Tuesday, 24 February 2015

Feb 24th Salhouse Broad

Great Crested Grebes Dancing
Strictly Come Dancing has nothing compared to what I am hoping to see today. I am at Salhouse Broad to watch one of the most elegant of courtship displays in nature; great crested grebes dancing. Around February and March, these beautiful birds with red and black tufts and crests get together as a couple to pair up. They show their bond for each other in a display of subtle movements that can rival those of a ballet. I have seen it all before, but I have never managed to photograph it.

'Mirroring' Routine

Salhouse Broad is the perfect stage for this event. The water is calm and the weather is behaving nicely. I also found at least two pairs of great crested grebes to watch, though on either end of the broad. I decided to follow one pair that was closeby first. They led me down a channel connecting to the broad alongside a boardwalk which I can use. Both birds growled and grunted at each other in a passionate mannor and began to copy each others movements. If one preens, the other preens. If one shakes their head, the other shakes their head. This was part one of the routine called 'mirroring'.

Next, they swim up to one another, face to face and breast to breast. They raised the necks up tall and waved their heads from side to side and lifted their bills up and down, taking it in turns. This is what I call 'advanced mirroring'. After this, they swam along parallel to each other, until they decided to split up and do their own thing for a while. There is one part of their routine I wanted to capture the most, the weed or 'penguin' dance and I was hoping that this short split up was building up to that. What I was hoping for was that they went off to find something like a piece of weed and come back almost sprinting low across the water at each other and stand up on the surface, belly to belly and waving their piece of weed at one another. It didn't happen.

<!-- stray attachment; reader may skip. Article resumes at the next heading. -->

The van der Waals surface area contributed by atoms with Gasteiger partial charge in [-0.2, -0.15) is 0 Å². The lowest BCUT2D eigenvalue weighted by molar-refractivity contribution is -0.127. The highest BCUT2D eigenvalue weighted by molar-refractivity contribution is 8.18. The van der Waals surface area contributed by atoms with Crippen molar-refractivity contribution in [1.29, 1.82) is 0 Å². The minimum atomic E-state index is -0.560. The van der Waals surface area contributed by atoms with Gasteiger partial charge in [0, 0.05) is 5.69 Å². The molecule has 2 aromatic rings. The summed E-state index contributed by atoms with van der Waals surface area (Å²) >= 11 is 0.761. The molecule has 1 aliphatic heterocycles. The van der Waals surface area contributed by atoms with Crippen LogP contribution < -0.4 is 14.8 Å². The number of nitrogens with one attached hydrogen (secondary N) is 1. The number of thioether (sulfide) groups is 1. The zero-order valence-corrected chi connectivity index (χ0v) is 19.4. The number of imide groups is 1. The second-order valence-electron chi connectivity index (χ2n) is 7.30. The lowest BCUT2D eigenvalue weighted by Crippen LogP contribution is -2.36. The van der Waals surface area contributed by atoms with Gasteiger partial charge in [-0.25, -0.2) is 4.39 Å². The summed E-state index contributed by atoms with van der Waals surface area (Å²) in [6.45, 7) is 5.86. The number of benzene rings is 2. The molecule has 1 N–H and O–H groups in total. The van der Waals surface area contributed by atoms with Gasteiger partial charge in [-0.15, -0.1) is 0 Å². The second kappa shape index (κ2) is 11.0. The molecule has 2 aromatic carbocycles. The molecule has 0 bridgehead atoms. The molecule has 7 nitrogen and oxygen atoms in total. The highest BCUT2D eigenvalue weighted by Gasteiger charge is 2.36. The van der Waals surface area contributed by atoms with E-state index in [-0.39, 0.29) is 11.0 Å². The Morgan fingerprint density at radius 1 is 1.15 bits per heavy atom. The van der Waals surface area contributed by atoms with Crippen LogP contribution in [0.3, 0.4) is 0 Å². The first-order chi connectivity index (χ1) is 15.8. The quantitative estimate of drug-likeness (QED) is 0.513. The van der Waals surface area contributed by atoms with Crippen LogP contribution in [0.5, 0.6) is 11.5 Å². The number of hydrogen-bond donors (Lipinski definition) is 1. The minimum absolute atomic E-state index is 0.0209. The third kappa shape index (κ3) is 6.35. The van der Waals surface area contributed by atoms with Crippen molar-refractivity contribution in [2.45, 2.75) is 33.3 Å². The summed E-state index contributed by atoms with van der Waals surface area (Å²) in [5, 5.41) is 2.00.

'Advanced Mirroring'

I was still watching and waiting for them to reunite as a couple, but while watching, I notice a dart of blue behind them on the far corner of the channel. A kingfisher! Just like most kingfisher sightings, though, it didn't hang around for long. Eventually, my grebes got back together and took me back to the main body of the broad. They did more of that 'advanced mirroring' and then split up once more. It was time for the solo dance moves to come into the routine. One of them stretched their neck and bill out along the surface of the water. Another fanned their wings upwards and the crest was stretched outwards. Those grunts and growls were audible throughout the display. By the way, I'm making up the names for these moves shown below.

Solo move, 'The Lowdown'
Solo move, 'The Fan' or 'Partial Butterfly'
'Parallel Swimming'

I was having no luck with this first pair, so I went down the other end of the broad for the other pair. They were much closer despite hiding their display from me behind a few trees half the time. They were performing most the moves I have seen already, including 'mirror diving', but no weed dance. There was one promising moment when one of the grebes went to pick up a bit of weed, but nothing happend. It was soon discarded to do other parts of the routines again. My time watching them was coming to an end and I had to go home. I was so close!!! Oh well! Maybe next time I will get the shot I want of weed dancing grebes, but I am still happy with what I did manage to capture.
An unknown solo move, the 'Head Rest'

Also today were lots of tufted ducks, pochard, mallard, black-headed gulls, greylags and a common gull (a small gull with a yellow bill and legs and black wingtips with white mirror spots).
Common Gull
Female Mallard
Tufted Duck
Female Pochard

1 comment:

  1. Great photos - hope you get to see the weed dance next time!